It is remarkable that North, Wallis, and Weingast don't follow the logic of open competition in politics to what might seem to be its final end--eliminating the governmental monopoly in violence through a free competition of governments for consumers of security.  That's the conclusion drawn by liberal anti-statists, beginning with Gustave de Molinari, a Belgian-born writer who became one of the leading French liberal economists in the 19th century.  In 1849, in his essay on "The Production of Security," Molinari argued that if free markets can and should provide goods and services at the least cost through free competition, then free markets should likewise provide the services of protection through the free competition of governments.  This would eliminate the present monopoly in the legitimate exercise of violence claimed by the modern state, and thus eliminate the exploitation that such monopoly power conveys to those elite groups that exercise governmental power.  Molinari's argument was debated in 1849 at a meeting of the Societe d'Economie Politique, where Charles Dunoyer criticized Moliari's proposal as unrealistic and claimed that governmental exploitation could be minimized through the open competition of political parties in an electoral system of democratic representation.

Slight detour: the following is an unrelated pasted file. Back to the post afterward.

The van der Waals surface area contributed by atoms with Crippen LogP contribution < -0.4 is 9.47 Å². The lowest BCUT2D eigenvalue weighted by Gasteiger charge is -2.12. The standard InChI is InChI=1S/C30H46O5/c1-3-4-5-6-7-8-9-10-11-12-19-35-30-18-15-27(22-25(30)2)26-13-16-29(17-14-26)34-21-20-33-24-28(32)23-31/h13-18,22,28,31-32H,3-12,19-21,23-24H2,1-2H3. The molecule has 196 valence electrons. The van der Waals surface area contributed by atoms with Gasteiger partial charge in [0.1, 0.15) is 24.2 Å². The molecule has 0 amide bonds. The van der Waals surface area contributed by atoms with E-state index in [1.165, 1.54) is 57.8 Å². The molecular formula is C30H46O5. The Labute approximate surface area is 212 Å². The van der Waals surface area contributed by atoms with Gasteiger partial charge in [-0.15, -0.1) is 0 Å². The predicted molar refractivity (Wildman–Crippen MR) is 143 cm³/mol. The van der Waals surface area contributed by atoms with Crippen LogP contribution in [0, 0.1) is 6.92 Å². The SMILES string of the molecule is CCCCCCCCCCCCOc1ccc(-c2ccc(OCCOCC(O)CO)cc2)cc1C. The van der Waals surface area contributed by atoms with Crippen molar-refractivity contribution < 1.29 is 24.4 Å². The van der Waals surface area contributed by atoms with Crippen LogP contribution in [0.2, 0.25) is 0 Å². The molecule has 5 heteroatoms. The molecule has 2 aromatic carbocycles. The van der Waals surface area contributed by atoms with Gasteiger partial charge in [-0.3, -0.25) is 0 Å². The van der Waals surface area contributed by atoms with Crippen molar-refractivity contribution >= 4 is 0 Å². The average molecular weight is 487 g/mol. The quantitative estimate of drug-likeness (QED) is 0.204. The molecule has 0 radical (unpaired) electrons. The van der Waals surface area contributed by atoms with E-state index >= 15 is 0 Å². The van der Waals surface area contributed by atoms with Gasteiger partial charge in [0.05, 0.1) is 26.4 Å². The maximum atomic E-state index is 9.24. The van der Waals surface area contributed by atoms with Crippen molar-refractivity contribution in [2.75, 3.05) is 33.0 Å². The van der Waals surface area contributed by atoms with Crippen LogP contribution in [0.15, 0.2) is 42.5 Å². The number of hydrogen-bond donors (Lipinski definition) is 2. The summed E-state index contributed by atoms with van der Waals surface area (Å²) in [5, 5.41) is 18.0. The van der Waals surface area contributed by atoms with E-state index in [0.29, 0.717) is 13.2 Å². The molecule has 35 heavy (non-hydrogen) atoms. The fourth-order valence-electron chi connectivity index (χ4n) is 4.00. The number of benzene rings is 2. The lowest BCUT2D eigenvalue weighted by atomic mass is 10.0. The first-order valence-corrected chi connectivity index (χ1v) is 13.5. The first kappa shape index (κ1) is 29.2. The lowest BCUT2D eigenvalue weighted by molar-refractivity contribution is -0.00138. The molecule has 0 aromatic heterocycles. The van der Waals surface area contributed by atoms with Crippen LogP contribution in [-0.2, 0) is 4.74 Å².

North, Wallis, and Weingast embrace Dunoyer's position, although they seem to be unaware of this debate among the French liberals over Molinari's argument.  The problem, however, is that party competition in a democracy does not eliminate governmental rent-seeking.  In fact, North, Wallis, and Weingast admit this, but they insist that, at least, rent-seeking that benefits only a narrow interest is "much less likely to occur in an open access society than in a natural state" (24, 141).  And yet they also indicate that an open access society tends to promote more growth in the size of government than is the case in a limited access society (122-25).  They defend the growth in the modern welfare state as a way of redistributing wealth that does not disrupt markets.  But if this growth in governmental intervention in the economy and society is unlimited, how can this not disrupt markets and threaten liberty?  If monopolies are necessarily inefficient and exploitative, then won't a government with a Weberian monopoly in the legitimate exercise of coercive violence be inefficient and exploitative?

Douglass North's summary of his book in a lecture can be found here.  Barry Weingast's PowerPoint outline of the book can be found here.

My posts on Deirdre McCloskey's criticism of North's institutionalism for failing to see how the ethical ideas of bourgeois equality and dignity brought the Great Enrichment can be found here.

A post on the theory of "minimum winning coalitions" can be found here.

A post on how "private governance" can replace governance by the state can be found here.


Kent Guida said...

Very interesting. Having read the North summary, I'll have to read the book.

Your question puts one in mind of Hegel, a name which does not appear in the book's index. Is man's moral progress a kind of spontaneous order arising out of actions undertaken for the immediate benefits to particular people? Is this the way that reason rules the world?